On Memory

Today is my 1000th post. I began here in November of 2004. It has been a good time of learning and being propelled forward by other blog posters and blog commentators.  It has been a wonderful journey in terms of the education I have received.

Again too, within each of our conversations with who ever that might be,  have been the catalyst for writing and giving thought forward to my further gathering of information. So thanks to every one that took time to discuss or exchange ideas.

In a nutshell, what Karim showed was that each time a memory is used, it has to be restored as a new memory in order to be accessible later. The old memory is either not there or is inaccessible. In short, your memory about something is only as good as your last memory about it. Joseph LeDoux

I am not as old as those of sixty, but I have a similar problem that if I do not use it, I tend to loose it.

Psychological mindedness

Psychological Mindedness (PM) is a concept which refers to an individual’s capacity for self-examination, self-observation, introspection and personal insight.[citation needed] It also includes an ability to recognize and see the links between current problems within self and with others, and the ability to insight one’s past particularly for its impact on present attitudes and functioning. Psychologically minded people have average and above average intelligence and generally have some insight into their problems even before they enter therapy. Psychological mindedness is distinct from intellectualism and obsessional rumination about one’s inner problems. The latter is of no help in psychotherapy, but it is a sign of resistance.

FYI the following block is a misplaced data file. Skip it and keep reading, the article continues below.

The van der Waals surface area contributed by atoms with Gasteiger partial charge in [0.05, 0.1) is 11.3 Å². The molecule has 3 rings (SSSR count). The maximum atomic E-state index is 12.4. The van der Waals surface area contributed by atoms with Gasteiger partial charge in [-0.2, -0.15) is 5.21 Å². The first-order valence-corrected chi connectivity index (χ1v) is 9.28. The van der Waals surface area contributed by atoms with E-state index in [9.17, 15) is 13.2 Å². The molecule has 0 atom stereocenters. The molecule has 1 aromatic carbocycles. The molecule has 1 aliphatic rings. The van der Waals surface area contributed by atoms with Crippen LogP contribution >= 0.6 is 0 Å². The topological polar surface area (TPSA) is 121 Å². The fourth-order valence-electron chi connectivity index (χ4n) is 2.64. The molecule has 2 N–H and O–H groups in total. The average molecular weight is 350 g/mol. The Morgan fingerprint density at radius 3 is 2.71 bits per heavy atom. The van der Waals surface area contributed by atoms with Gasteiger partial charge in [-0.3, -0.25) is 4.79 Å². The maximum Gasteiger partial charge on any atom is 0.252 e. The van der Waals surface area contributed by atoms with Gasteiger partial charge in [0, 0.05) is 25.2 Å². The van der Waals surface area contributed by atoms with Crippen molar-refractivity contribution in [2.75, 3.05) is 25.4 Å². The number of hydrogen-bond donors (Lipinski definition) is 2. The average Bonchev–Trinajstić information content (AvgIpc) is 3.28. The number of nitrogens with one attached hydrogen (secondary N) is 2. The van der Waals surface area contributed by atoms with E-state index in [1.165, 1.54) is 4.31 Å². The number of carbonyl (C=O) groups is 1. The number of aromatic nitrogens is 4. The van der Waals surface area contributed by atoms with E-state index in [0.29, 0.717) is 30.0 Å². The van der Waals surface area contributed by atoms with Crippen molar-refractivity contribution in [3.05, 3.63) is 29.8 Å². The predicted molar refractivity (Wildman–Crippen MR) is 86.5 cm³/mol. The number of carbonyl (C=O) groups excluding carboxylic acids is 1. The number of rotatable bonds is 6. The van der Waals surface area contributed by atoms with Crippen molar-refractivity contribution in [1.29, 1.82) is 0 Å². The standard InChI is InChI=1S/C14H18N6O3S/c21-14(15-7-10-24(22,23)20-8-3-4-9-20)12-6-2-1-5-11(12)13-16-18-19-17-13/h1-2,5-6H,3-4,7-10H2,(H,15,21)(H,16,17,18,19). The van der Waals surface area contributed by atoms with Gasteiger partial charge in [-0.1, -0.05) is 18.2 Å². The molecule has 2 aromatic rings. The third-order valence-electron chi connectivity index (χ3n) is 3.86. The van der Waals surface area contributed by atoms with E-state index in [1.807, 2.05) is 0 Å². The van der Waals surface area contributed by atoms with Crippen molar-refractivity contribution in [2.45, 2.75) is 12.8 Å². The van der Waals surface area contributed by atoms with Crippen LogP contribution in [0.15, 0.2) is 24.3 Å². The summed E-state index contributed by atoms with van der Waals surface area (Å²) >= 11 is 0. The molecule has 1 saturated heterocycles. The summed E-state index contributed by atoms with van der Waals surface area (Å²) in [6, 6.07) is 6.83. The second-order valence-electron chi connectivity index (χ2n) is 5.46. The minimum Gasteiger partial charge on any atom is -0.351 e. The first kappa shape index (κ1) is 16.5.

Since we can be creatures of habit, it seems to me that neurological pathways are highways so to speak, and not traveling these roads, names of towns can slip our mind. “Waking up by traveling similar journeys” do tend to re-ignited those same neurological pathways. Having a strokes and damaging areas of the brain means that in order to ignite processes in our body expressions means to try and ignited those same pathways that were used.

By correspondence, we see correlations to our own lives. Looking at something and orientating the mind to see angles of something, is to me much like looking deep within the functioning of society to see what lies at the “bedrock or infrastructure” of the supporting objects of perception.

This is where something vaguely familiar eggs the conscious mind to look harder into the reservoir of our own histories. Brings those memories back to the surface.


The Spotless Mind

Psychology professor Karim Nader is helping sufferers of post-traumatic stress disorder lessen debilitating symptoms—and in some cases, regain a normal life.Owen Egan See also: The Trauma Tamer

IC: Why is this research so important?